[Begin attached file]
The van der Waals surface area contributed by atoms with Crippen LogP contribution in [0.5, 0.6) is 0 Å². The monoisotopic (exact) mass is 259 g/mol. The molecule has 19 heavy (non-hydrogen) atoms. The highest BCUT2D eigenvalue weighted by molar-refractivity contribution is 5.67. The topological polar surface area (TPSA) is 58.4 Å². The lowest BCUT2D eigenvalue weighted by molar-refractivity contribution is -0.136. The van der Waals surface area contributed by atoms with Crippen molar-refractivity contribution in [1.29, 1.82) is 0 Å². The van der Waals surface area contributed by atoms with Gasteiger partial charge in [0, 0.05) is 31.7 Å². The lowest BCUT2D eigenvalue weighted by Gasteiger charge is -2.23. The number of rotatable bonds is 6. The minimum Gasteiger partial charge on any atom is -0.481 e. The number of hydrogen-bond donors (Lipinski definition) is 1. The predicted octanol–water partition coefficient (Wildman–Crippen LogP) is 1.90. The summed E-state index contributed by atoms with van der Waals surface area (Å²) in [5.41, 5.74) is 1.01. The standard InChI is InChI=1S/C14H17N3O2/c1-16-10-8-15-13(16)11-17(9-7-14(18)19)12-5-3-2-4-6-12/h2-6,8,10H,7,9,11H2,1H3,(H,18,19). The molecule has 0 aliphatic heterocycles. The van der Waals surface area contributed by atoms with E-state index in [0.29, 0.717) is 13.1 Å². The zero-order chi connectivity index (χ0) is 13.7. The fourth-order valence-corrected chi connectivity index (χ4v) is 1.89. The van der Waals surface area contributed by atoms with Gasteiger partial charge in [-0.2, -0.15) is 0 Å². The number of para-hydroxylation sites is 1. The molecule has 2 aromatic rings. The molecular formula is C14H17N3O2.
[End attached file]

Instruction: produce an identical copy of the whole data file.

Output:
The van der Waals surface area contributed by atoms with Crippen LogP contribution in [0.5, 0.6) is 0 Å². The monoisotopic (exact) mass is 259 g/mol. The molecule has 19 heavy (non-hydrogen) atoms. The highest BCUT2D eigenvalue weighted by molar-refractivity contribution is 5.67. The topological polar surface area (TPSA) is 58.4 Å². The lowest BCUT2D eigenvalue weighted by molar-refractivity contribution is -0.136. The van der Waals surface area contributed by atoms with Crippen molar-refractivity contribution in [1.29, 1.82) is 0 Å². The van der Waals surface area contributed by atoms with Gasteiger partial charge in [0, 0.05) is 31.7 Å². The lowest BCUT2D eigenvalue weighted by Gasteiger charge is -2.23. The number of rotatable bonds is 6. The minimum Gasteiger partial charge on any atom is -0.481 e. The number of hydrogen-bond donors (Lipinski definition) is 1. The predicted octanol–water partition coefficient (Wildman–Crippen LogP) is 1.90. The summed E-state index contributed by atoms with van der Waals surface area (Å²) in [5.41, 5.74) is 1.01. The standard InChI is InChI=1S/C14H17N3O2/c1-16-10-8-15-13(16)11-17(9-7-14(18)19)12-5-3-2-4-6-12/h2-6,8,10H,7,9,11H2,1H3,(H,18,19). The molecule has 0 aliphatic heterocycles. The van der Waals surface area contributed by atoms with E-state index in [0.29, 0.717) is 13.1 Å². The zero-order chi connectivity index (χ0) is 13.7. The fourth-order valence-corrected chi connectivity index (χ4v) is 1.89. The van der Waals surface area contributed by atoms with Gasteiger partial charge in [-0.2, -0.15) is 0 Å². The number of para-hydroxylation sites is 1. The molecule has 2 aromatic rings. The molecular formula is C14H17N3O2.